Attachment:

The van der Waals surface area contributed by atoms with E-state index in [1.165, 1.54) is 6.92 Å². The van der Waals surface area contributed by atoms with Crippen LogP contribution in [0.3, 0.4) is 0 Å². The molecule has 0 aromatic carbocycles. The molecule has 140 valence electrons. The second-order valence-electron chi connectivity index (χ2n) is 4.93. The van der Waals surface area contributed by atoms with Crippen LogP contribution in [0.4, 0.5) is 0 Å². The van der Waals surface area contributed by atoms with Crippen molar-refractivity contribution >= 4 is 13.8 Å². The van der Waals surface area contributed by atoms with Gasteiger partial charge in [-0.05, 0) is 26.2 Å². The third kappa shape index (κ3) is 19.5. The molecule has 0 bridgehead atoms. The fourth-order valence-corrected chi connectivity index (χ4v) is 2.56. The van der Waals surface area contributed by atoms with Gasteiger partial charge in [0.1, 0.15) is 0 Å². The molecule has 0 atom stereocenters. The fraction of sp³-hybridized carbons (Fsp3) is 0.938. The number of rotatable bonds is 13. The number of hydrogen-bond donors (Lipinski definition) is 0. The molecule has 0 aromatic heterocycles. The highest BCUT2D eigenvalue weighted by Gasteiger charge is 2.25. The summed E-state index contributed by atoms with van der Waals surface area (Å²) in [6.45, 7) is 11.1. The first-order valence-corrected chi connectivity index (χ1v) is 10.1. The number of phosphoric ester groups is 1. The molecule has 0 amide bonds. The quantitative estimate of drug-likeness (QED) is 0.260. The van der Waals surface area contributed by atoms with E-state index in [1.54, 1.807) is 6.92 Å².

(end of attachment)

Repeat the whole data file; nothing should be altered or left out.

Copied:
The van der Waals surface area contributed by atoms with E-state index in [1.165, 1.54) is 6.92 Å². The van der Waals surface area contributed by atoms with Crippen LogP contribution in [0.3, 0.4) is 0 Å². The molecule has 0 aromatic carbocycles. The molecule has 140 valence electrons. The second-order valence-electron chi connectivity index (χ2n) is 4.93. The van der Waals surface area contributed by atoms with Crippen LogP contribution in [0.4, 0.5) is 0 Å². The van der Waals surface area contributed by atoms with Crippen molar-refractivity contribution >= 4 is 13.8 Å². The van der Waals surface area contributed by atoms with Gasteiger partial charge in [-0.05, 0) is 26.2 Å². The third kappa shape index (κ3) is 19.5. The molecule has 0 bridgehead atoms. The fourth-order valence-corrected chi connectivity index (χ4v) is 2.56. The van der Waals surface area contributed by atoms with Gasteiger partial charge in [0.1, 0.15) is 0 Å². The molecule has 0 atom stereocenters. The fraction of sp³-hybridized carbons (Fsp3) is 0.938. The number of rotatable bonds is 13. The number of hydrogen-bond donors (Lipinski definition) is 0. The molecule has 0 aromatic heterocycles. The highest BCUT2D eigenvalue weighted by Gasteiger charge is 2.25. The summed E-state index contributed by atoms with van der Waals surface area (Å²) in [6.45, 7) is 11.1. The first-order valence-corrected chi connectivity index (χ1v) is 10.1. The number of phosphoric ester groups is 1. The molecule has 0 amide bonds. The quantitative estimate of drug-likeness (QED) is 0.260. The van der Waals surface area contributed by atoms with E-state index in [1.54, 1.807) is 6.92 Å².